eCommerce has definitely been booming since the outbreak of the COVID-19, Redmart even had a backlog of orders after someone ordered 800 KG worth of products. So, to the question on hand, how many of you visit eCommerce websites and shop via the following steps?
- Manually scroll through products looking for what you want
- Click the “buy now” button
- Checkout and never returning to the page again for the foreseeable future
Well, if that sounds like a pretty boring User Experience (UX) journey for your customers then you’re probably right. Therefore, this article will hopefully shed more light on the importance of your page’s layout and how important User Experience (UX) design is.
Your search is way more important than you might think it is. One of the best UX practices is including a search bar. Search bars should be prominently displayed as it can be one of the fastest routes to discover products by users. Having it at the top and stretching almost the width of the screen, whether on mobile or desktop can certainly entice users to click and search for products.
Building on the importance of a search bar, setting your backend to show search bar suggestions or results by description, name of the product or product tags. Being able to sort products easily based on search results can help your conversion rate.
Recommended and popular categories
Making a good first impression is ever so important, especially in eCommerce. That is why attracting users based on key offerings like recommended categories encourages users to explore further. These categories help your users to better understand what your site has to offer and push them further down the conversion process.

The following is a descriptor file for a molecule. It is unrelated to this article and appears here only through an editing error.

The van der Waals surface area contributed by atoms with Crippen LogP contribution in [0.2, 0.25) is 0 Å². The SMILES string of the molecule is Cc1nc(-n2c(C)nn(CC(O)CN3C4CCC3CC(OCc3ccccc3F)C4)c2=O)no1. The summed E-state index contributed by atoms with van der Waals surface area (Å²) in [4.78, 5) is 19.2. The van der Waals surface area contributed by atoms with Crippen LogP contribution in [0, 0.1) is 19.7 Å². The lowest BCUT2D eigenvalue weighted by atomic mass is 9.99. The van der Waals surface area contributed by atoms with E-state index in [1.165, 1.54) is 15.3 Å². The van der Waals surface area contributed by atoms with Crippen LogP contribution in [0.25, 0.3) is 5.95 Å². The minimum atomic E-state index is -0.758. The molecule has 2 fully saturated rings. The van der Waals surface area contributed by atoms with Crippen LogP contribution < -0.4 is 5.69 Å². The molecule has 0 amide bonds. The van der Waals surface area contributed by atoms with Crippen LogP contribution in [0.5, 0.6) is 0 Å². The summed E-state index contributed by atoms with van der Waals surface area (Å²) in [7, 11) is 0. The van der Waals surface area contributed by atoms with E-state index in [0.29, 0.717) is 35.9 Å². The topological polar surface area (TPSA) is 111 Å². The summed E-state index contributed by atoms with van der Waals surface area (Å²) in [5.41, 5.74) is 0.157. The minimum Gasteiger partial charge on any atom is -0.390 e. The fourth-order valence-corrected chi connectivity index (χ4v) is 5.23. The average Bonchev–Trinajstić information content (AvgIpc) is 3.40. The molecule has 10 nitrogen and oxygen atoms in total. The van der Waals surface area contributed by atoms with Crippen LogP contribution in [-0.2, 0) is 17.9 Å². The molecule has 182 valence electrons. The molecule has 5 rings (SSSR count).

Product reviews are a great and important way to build trust among your users. When other users come across reviews or pictures of previous purchases, there is a high chance of a conversion. You could also take reference from Amazon’s customer review on why product reviews are important for eCommerce buyers and sellers. Now that’s good UX to show people what they’re really getting before they buy it.
Sign me up!
Another eCommerce best practice is to prompt customers whether they want to join your brands eNewsletter. One way to make it more appealing is to incentivise the sign-up with a discount code for their subsequent purchase.
By the way, here are five things to know for UX design for eNewsletters:
- Tell a story that is in-line with your main brand story
- Beware of the technical limits of the eNewsletter
- Keep it sweet and simple
- Make the eNewsletter about sharing an experience
- Don’t spam and factor in PDPA options
Now that you’ve got a good overview of some eCommerce and UX best practices for eCommerce page, do think about it and drop us a message if you have a few ideas!